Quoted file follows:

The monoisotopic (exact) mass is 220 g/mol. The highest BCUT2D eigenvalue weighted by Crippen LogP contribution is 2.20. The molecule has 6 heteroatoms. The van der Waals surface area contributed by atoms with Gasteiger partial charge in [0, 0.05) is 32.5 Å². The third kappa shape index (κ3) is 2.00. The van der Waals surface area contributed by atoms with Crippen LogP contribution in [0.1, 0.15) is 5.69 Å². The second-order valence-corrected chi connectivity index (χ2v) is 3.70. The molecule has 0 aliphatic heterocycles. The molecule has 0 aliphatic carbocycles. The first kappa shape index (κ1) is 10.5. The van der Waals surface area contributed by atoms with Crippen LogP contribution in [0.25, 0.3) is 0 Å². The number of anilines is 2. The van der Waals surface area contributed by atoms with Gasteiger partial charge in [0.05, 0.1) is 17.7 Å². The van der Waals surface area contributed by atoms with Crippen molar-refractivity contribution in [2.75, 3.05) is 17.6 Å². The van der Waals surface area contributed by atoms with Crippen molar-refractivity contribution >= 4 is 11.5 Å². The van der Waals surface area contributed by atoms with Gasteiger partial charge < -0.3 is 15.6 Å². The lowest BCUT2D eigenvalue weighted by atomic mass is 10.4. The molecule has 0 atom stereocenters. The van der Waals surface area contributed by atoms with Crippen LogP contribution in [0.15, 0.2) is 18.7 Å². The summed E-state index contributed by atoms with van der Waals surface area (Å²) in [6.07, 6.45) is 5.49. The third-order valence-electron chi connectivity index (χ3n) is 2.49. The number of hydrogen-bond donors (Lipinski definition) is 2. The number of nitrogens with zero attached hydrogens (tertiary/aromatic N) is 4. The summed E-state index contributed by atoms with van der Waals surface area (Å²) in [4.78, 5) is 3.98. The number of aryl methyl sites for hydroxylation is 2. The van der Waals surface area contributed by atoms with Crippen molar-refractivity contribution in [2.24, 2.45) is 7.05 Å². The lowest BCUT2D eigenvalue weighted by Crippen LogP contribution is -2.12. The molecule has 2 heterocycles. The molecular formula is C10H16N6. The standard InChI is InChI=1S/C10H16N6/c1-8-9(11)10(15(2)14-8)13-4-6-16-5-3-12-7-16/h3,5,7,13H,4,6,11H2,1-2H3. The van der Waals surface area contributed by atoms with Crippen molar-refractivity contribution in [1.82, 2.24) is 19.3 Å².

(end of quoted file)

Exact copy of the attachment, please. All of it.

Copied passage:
The monoisotopic (exact) mass is 220 g/mol. The highest BCUT2D eigenvalue weighted by Crippen LogP contribution is 2.20. The molecule has 6 heteroatoms. The van der Waals surface area contributed by atoms with Gasteiger partial charge in [0, 0.05) is 32.5 Å². The third kappa shape index (κ3) is 2.00. The van der Waals surface area contributed by atoms with Crippen LogP contribution in [0.1, 0.15) is 5.69 Å². The second-order valence-corrected chi connectivity index (χ2v) is 3.70. The molecule has 0 aliphatic heterocycles. The molecule has 0 aliphatic carbocycles. The first kappa shape index (κ1) is 10.5. The van der Waals surface area contributed by atoms with Crippen LogP contribution in [0.25, 0.3) is 0 Å². The number of anilines is 2. The van der Waals surface area contributed by atoms with Gasteiger partial charge in [0.05, 0.1) is 17.7 Å². The van der Waals surface area contributed by atoms with Crippen molar-refractivity contribution in [2.75, 3.05) is 17.6 Å². The van der Waals surface area contributed by atoms with Crippen molar-refractivity contribution >= 4 is 11.5 Å². The van der Waals surface area contributed by atoms with Gasteiger partial charge < -0.3 is 15.6 Å². The lowest BCUT2D eigenvalue weighted by atomic mass is 10.4. The molecule has 0 atom stereocenters. The van der Waals surface area contributed by atoms with Crippen LogP contribution in [0.15, 0.2) is 18.7 Å². The summed E-state index contributed by atoms with van der Waals surface area (Å²) in [6.07, 6.45) is 5.49. The third-order valence-electron chi connectivity index (χ3n) is 2.49. The number of hydrogen-bond donors (Lipinski definition) is 2. The number of nitrogens with zero attached hydrogens (tertiary/aromatic N) is 4. The summed E-state index contributed by atoms with van der Waals surface area (Å²) in [4.78, 5) is 3.98. The number of aryl methyl sites for hydroxylation is 2. The van der Waals surface area contributed by atoms with Crippen molar-refractivity contribution in [2.24, 2.45) is 7.05 Å². The lowest BCUT2D eigenvalue weighted by Crippen LogP contribution is -2.12. The molecule has 2 heterocycles. The molecular formula is C10H16N6. The standard InChI is InChI=1S/C10H16N6/c1-8-9(11)10(15(2)14-8)13-4-6-16-5-3-12-7-16/h3,5,7,13H,4,6,11H2,1-2H3. The van der Waals surface area contributed by atoms with Crippen molar-refractivity contribution in [1.82, 2.24) is 19.3 Å².